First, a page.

TL;DR: In this paper, a stick-slip whirl model is presented which is a simplification of an oilwell drillstring confined in a borehole with drilling fluid, and the disappearance of stickslip vibration when whirl vibration appears is explained by bifurcation theory.
Abstract: A Stick-slip Whirl Model is presented which is a simplification of an oilwell drillstring confined in a borehole with drilling fluid. The disappearance of stick-slip vibration when whirl vibration appears is explained by bifurcation theory. The numerical results are compared with the experimental data from a full-scale drilling rig.
24 Oct 2000
TL;DR: The RDA Code for Lateral Rotor Vibration analysis is described in this paper, where the authors present a detailed overview of the RDA Software Insights into Linear LRVs (SLRVs).
Abstract: Part I: Primer on Rotor Vibration Vibration Concepts and Methods One-Degree-of-Freedom Model Multi-DOF Models Modes, Excitation, and Stability of Multi-DOF Models Lateral Rotor Vibration Analysis Models Simple Linear Models Formulations for RDA Software Insights into Linear LRVs Nonlinear Effects in Rotor Dynamical Systems Torsional Rotor Vibration Analysis Models Rotor-Based Spinning Reference Frames Single Uncoupled Rotor Coupled Rotors Semidefinite Systems Part II: Rotor Dynamic Analyses RDA Code for Lateral Rotor Vibration Analyses Unbalance Steady-State Response Computations Instability Self-Excited-Vibration Threshold Computations Additional Sample Problems Bearing and Seal Rotor Dynamics Liquid-Lubricated Fluid-Film Journal Bearings Experiments to Measure Dynamic Coefficients Annular Seals Rolling Contact Bearings Squeeze-Film Dampers Magnetic Bearings Compliance Surface Foil Gas Bearings Turbo-Machinery Impeller and Blade Effects Centrifugal Pumps Centrifugal Compressors High-Pressure Steam Turbines and Gas Turbines Axial Flow Compressors Part III Monitoring and Diagnostics Rotor Vibration Measurement and Acquisition Introduction to Monitoring and Diagnostics Measured Vibration Signals and Associated Sensors Vibration Data Acquisition Signal Conditioning Vibration Severity Guidelines Casing and Bearing Cap Vibration Displacement Guidelines Standards, Guidelines, and Acceptance Criteria Shaft Displacement Criteria Signal Analysis and Identification of Vibration Causes Vibration Trending and Baselines FFT Spectrum Rotor Orbit Trajectories Bode, Polar, and Spectrum Cascade Plots Wavelet Analysis Tools Chaos Analysis Tools Symptoms and Identification of Vibration Causes Part IV Trouble-Shooting Case Studies Forced Vibration and Critical Speed Case Studies HP Steam Turbine Passage through First Critical Speed HP-IP Turbine Second Critical Speed through Power Cycling Boiler Feed Pumps: Critical Speeds at Operating Speed Nuclear Feed Water Pump Cyclic Thermal Rotor Bow Power Plant Boiler Circulating Pumps Nuclear Plant Cooling Tower Circulating Pump Resonance Generator Exciter Collector Shaft Critical Speeds Self-Excited Rotor Vibration Case Studies Swirl Brakes Cure Steam Whirl in a 1300 MW Unit Bearing Unloaded by Nozzle Forces Allows Steam Whirl Misalignment Causes Oil Whip/Steam Whirl "Duet" Additional Rotor Vibration Cases and Topics Vertical Rotor Machines Vector Turning from Synchronously Modulated Rubs Air Preheater Drive Structural Resonances Aircraft Auxiliary Power Unit Commutator Vibration-Caused Uneven Wear Impact Tests for Vibration Problem Diagnoses Bearing Looseness Effects Tilting-Pad versus Fixed-Surface Journal Bearings Base-Motion Excitations from Earthquake and Shock Parametric Excitation: Nonaxisymmetric Shaft Stiffness Rotor Balancing Index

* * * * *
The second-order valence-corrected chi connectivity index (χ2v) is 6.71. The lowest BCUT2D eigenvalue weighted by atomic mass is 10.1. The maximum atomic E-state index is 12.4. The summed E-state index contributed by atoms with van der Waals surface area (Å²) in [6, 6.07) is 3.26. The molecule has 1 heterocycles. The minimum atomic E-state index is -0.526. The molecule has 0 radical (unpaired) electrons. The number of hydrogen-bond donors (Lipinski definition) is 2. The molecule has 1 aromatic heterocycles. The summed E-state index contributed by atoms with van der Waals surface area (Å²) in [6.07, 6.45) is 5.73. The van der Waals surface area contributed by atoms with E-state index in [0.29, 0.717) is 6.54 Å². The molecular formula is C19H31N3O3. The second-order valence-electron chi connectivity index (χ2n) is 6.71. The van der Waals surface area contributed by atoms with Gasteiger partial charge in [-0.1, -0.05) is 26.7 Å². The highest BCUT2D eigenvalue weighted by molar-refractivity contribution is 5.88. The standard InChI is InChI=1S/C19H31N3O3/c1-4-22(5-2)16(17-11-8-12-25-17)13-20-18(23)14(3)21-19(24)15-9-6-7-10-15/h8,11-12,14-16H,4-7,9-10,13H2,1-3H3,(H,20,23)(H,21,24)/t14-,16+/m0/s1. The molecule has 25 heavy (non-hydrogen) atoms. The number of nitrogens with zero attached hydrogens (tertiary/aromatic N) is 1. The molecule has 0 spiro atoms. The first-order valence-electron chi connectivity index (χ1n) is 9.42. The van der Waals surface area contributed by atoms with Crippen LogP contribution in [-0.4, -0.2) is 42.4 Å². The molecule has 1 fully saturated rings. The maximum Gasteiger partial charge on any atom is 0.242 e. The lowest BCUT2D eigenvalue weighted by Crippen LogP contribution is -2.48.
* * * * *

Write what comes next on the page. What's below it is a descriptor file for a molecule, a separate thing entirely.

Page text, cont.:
TL;DR: A review of the literature on cracked shaft detection and diagnostics can be found in this paper, where the authors reviewed more than 500 technical papers published in English alone in the past 30 years.
Abstract: Cracks in shafts have long been identified as factors limiting the safe and reliable operation of turbomachines. They can sometimes result in catastrophic failure of equipment (rotor bursts) and, more often, in costly process upsets, repairs and premature scrapping and replacement of equipment. Cracked shafts still pose a significant and real threat to equipment in spite of the great advances made in the areas of metallurgy, manufacturing and design. In the past two decades, much research and many resources have gone into developing various on-line and off-line diagnostic techniques to effectively detect cracks before they cause serious damage. Because of the enormous amount of ongoing research in this area (more than 500 technical papers have been published in English alone in the past 30 years), there is a real need to periodically condense and summarize the information. This paper reviews literature on cracked shaft detection and diagnostics published after 1990.